Israel has got itself diplomatically into a complete mess. Two months ago there was a huge internal debate on who they should support over Ukraine – Russia or America. Putin, among Russian Israelis (of which there are millions), is very popular. Israel wavered back and forth. Then I suspect, after immense pressure from the Jewish-American lobby – the guarantor of billions of aid to Israel – the decision was taken to back The West.

    Not only is the international power of The West visibly waning, but relations between Russia and Israel have become fraught. Over Syria, over Jewish organizations in Russia, over Israeli ‘volunteers’ fighting in the Ukrainian army. A lot of Israelis are regretting the decision to not remain neutral.

    Which means at last that the Palestinians could be gaining support from a lot of up-and-coming, economically powerful and newly self-confident nations – Russia, China, Brazil, Middle East, African – while Israel is stuck with the increasingly powerless and diplomatically impotent West.

    For years now Palestine has been the foremost symbol to the non-Western world of their impotence and helplessness. That all could be changing.

  • Mighty Drunken

    “Nobody can tell you how many children have been killed by drone strikes or “targeted” missiles and bombings in Afghanistan, Pakistan, Syria, Iraq, Lebanon, Somalia, Yemen or Libya.”

    Well, we won’t ever run out of terrorists.

  • Barofsky

    Excellent essay Craig! Why, oh why are you one of the very, very few progressive voices to express your outrage at the actions of the Barbarians? Is the propaganda so complete as to mask even human emotions?

  • nevermind

    Thanks for this account of another atrocity in Gaza.
    Why now?
    Well Lapid Yair and Benny Ganz want to win the next election and this show of strength was well planned, imho, down to the prepared iron-dome readiness taking out the inevitable missiles after Israel’s blatant initial attack on Gaza.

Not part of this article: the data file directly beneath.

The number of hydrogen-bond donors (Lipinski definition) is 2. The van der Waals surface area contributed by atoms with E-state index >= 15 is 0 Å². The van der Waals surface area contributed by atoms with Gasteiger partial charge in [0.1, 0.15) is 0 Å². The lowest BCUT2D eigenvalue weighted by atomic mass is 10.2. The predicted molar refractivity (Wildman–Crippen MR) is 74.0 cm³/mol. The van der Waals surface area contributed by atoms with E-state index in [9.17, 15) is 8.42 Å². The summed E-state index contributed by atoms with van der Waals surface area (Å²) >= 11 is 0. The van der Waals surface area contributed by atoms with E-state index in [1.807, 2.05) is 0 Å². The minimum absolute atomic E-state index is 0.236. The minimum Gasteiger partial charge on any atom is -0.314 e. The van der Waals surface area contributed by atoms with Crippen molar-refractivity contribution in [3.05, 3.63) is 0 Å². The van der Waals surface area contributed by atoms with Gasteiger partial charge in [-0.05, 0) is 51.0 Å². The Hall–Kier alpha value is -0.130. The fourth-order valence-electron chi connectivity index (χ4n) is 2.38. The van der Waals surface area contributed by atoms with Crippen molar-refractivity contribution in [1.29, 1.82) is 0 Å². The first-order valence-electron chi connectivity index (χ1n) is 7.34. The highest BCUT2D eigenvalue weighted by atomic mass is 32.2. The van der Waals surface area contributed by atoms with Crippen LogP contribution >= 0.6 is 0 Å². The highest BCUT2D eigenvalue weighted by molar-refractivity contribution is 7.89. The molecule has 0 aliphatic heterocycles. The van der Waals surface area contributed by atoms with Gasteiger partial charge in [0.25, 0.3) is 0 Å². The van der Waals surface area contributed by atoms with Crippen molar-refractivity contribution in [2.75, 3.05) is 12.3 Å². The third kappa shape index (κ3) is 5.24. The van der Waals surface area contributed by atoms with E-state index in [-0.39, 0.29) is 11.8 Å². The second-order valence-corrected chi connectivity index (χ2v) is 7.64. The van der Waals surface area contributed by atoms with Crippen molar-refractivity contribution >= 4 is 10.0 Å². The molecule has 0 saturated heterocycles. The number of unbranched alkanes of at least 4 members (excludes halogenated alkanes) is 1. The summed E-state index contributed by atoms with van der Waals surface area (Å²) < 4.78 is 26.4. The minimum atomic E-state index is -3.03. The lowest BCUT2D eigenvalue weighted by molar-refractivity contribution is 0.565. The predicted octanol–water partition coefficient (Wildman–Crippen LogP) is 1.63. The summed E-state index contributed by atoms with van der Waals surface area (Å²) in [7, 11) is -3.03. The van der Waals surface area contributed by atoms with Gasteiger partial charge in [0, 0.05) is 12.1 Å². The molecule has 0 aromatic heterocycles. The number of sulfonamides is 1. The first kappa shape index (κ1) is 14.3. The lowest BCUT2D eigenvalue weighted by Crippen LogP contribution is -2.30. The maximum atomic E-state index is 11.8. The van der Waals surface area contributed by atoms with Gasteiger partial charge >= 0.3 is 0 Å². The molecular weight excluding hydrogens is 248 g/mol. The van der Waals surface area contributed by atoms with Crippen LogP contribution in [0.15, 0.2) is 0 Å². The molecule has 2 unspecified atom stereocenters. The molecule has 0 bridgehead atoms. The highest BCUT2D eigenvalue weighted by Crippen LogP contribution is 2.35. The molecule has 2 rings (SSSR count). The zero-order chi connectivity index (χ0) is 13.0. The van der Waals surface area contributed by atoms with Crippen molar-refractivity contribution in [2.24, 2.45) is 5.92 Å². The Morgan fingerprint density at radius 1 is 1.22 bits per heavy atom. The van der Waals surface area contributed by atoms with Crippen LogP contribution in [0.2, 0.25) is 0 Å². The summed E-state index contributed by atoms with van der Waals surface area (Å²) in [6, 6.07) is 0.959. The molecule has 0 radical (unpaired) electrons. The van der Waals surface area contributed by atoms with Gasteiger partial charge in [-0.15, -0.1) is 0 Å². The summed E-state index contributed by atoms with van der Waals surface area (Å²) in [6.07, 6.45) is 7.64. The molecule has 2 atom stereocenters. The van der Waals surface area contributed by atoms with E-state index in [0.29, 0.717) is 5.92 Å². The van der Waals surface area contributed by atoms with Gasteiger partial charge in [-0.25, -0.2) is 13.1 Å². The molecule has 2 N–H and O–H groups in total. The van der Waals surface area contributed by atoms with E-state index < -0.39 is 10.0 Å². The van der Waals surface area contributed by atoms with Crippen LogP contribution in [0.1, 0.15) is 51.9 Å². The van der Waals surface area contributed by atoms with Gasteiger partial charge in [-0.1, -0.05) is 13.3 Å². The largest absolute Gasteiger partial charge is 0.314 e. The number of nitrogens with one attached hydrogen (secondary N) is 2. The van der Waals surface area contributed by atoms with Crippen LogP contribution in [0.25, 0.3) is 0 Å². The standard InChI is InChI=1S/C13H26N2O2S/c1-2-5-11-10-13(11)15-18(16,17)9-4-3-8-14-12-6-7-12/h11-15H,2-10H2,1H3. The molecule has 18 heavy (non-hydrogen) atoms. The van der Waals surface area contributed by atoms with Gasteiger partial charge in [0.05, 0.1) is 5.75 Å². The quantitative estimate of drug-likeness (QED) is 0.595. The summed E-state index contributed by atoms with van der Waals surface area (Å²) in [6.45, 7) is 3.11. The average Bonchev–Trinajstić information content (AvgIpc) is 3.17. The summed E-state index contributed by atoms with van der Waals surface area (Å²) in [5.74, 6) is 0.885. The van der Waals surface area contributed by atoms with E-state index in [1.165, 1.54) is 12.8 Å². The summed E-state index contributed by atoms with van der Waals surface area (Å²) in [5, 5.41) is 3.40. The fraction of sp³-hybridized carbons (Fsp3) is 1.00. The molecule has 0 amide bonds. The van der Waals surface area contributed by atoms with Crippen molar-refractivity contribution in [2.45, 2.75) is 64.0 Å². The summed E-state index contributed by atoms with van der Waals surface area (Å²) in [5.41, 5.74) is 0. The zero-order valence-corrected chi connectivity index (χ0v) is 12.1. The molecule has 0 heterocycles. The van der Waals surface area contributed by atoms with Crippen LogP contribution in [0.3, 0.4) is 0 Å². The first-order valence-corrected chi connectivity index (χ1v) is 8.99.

This is what this violence is about.
    ‘Look at us securing the lives of Israeli citizens against the murderous attacks with fire crackers. We taken out 2 of their Islamic Jihad leaders and killed 15 future terrorists/innocent children.’

    Watch their disgusting election slogans talking of security and try not to be sick.

  • Jack

    Yes, there were hardly any headlines and of course no condemnations against Israel by the west during the last assault by Israel. Where was EU leader Borell that he has time to criticize every move Russia makes in Ukraine? Where was Biden? Oh…

    Israel ‘Saved Countless Lives’, Biden Says

    How can these people believe they have any credibility concering condemnations of Russia? When they themselves have armed and supported Israel for decades, regardless if it is war, annexation or building nuclear weapons.

    How could it be that Western journalists do not cover and condemn Western leaders for their corrupt behavior?

  • JeremyT

    Pre-emptive murder indeed.
    As the international intrigue hots up over Israel’s negotiation to sell Gaza’s gas in a deal with the EU, Hezbollah’s threatening posture over Lebanon’s gas with its September deadline reveals these deaths to be just another symptom of hydrocarbon supply chaos.


    The energy supply complacency shown in comments above is certainly enough to keep one awake.

  • Lapsed Agnostic

    Bit late on this, but this was the response of the UK Foreign Secretary (and most likely its next prime minister) to an unprovoked attack by Israel on Gaza, in which several civilians (including children) were killed and many more injured:

    That’s really something else – kind of makes you nostalgic for the days when the UK government used to ‘both sides’ things to an extent re Israel – Palestine. Note: by ‘casualties on both sides’, I presume she’s referring to unconfirmed reports of Palestinian civilians being killed and injured by misfiring Hamas & Islamic Jihad rockets, as well as some Israeli citizens sustaining minor injuries running to bomb shelters, with others being treated for anxiety.

  • SleepingDog

    In the well-argued Kill Chain: Drones and the Rise High-Tech Assassins, author Andrew Cockburn also notes that past ‘leader-assassination’ programmes (possibly based on deeply-flawed hierarchical ideologies and ‘Great Man (Occasionally Woman) Views of History’) have been counterproductive. Targets are typically replaced by younger, hungrier, smarter (possibly more tech-savvy) and more aggressive guys out for revenge, in the sources quoted. I’ve still got a book on Israel’s assassination programme on my to-read list.